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Subject:RE: What notebook did you buy? From:"Spitzer, Judd L" <judd -dot- l -dot- spitzer -at- lmco -dot- com> To:"TECHWR-L" <techwr-l -at- lists -dot- techwr-l -dot- com> Date:Wed, 13 Apr 2005 09:18:56 -0400
If you're looking at upgradability, then the Mac is the way to go. It
is well documented that Macs have a longer usable lifespan than their
comparable PC brethren, and much of the reason can be pointed directly
to Microsoft. This means you can upgrade the Mac OS software without a
major tech refresh. I've recently read reports that the average Mac
lifespan is about 5 years while the PC lifespan tends to be about 2
On the subject of "Cracking the Case", I have cracked the cases on two
different Apple powerbooks and an iBook, and was able to successfully
replace the hard drives in each. This is can be an undaunting task for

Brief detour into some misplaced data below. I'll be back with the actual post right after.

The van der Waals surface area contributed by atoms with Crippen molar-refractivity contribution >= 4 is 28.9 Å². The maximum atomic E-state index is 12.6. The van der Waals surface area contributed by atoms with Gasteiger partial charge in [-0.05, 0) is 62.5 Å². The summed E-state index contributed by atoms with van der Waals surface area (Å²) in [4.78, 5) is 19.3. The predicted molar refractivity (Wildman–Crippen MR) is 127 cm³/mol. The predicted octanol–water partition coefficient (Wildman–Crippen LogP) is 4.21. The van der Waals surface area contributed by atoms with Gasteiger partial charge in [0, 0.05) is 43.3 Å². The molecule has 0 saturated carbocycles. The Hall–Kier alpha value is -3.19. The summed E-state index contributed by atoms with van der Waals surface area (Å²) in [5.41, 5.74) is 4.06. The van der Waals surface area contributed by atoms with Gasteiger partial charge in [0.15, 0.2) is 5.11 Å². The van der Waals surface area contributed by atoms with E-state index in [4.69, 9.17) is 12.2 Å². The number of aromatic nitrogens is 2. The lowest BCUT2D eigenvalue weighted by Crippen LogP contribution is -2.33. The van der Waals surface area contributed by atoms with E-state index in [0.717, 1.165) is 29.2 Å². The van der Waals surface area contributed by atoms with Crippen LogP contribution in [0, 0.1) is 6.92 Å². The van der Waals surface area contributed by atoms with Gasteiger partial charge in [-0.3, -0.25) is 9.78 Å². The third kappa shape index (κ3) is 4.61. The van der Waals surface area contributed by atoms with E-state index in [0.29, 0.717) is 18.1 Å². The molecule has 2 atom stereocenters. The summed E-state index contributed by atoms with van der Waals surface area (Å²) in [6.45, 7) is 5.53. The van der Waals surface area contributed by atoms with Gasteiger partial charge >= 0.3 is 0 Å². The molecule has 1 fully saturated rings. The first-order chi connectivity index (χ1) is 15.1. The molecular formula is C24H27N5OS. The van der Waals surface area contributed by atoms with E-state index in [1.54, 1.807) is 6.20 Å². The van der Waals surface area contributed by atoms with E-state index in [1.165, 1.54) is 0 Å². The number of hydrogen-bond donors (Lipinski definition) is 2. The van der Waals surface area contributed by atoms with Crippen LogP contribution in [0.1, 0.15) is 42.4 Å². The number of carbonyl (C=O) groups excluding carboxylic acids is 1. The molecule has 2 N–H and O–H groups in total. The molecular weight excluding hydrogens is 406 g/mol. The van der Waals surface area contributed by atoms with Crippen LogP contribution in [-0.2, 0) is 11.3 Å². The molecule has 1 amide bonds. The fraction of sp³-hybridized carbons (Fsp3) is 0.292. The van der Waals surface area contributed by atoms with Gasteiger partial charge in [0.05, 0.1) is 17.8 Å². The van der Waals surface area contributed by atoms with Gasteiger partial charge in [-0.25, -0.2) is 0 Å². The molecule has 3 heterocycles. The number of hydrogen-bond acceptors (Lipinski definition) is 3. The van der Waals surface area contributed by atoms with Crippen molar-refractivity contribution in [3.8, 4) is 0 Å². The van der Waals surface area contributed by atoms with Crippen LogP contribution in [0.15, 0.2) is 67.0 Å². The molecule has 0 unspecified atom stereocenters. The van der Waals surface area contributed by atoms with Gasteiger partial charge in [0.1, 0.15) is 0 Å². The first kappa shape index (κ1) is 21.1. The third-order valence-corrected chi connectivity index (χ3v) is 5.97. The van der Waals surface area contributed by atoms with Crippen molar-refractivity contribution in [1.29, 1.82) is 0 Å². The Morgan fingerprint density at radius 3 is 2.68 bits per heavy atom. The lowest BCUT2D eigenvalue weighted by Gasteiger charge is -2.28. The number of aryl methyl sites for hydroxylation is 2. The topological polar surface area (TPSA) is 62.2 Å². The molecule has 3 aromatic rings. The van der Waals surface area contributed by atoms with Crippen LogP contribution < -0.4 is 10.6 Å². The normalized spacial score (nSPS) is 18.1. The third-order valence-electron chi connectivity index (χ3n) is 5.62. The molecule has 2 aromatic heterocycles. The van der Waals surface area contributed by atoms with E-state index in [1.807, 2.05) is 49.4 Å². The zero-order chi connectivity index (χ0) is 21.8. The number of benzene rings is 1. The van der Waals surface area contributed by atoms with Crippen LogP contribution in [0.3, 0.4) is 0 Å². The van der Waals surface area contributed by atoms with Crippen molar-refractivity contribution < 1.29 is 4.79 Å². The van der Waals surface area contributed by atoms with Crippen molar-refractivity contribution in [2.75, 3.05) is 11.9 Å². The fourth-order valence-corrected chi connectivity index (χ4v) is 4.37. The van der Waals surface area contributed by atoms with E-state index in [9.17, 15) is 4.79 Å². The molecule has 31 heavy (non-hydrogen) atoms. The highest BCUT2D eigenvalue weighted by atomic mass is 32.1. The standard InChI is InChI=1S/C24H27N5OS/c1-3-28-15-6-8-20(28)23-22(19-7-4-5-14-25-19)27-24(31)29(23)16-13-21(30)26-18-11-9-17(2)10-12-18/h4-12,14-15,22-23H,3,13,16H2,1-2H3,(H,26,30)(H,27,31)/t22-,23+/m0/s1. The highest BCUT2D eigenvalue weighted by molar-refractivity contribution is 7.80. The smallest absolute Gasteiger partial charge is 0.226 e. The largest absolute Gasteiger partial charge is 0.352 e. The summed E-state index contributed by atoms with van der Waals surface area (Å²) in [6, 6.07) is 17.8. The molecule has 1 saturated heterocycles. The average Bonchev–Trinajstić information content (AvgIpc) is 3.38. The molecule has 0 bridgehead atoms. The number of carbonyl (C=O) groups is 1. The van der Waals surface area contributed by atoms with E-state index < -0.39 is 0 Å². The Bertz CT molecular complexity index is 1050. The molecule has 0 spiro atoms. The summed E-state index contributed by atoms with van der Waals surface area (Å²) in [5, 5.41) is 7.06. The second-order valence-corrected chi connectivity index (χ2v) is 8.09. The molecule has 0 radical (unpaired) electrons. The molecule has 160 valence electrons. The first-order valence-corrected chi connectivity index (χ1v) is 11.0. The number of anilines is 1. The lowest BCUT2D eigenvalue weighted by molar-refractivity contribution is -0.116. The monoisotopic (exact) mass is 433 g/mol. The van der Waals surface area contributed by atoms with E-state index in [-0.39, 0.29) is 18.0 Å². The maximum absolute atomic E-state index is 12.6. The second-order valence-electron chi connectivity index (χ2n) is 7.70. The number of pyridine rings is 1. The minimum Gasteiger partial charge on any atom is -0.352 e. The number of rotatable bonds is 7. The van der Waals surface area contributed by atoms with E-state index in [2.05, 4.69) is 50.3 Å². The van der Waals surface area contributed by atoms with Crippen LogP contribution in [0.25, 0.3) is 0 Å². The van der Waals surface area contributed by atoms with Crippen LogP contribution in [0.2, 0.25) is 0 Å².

the not so hardware tech savvy. However you can pick up decent sized
(60 Gigs currently) internal drives for less than $100 for a laptop. So
$100 hard drive upgrade in 3 or 4 years, or $1000 laptop. I think you
can squeeze a lot of life out of an old trusty computer.
Amanda_Abelove -at- toyota -dot- com wrote:
> Has anyone managed to upgrade their laptop the same way you
> desktop? Swapping out hard drives modems to upgrade over
> Dell can't be upgraded. It gets to be the one I leave at home
> random idiocy of friends who want to look for the latest crazy
> celebrity download.
The only upgrade for a laptop that makes financial sense is
memory. Notebook computer hardware is more expensive, and you can
quickly spend very close to the cost of a baseline notebook. You can
replace the hard drive, but could run into setup problems.
If you have the original setup CD, buy a memory upgrade and
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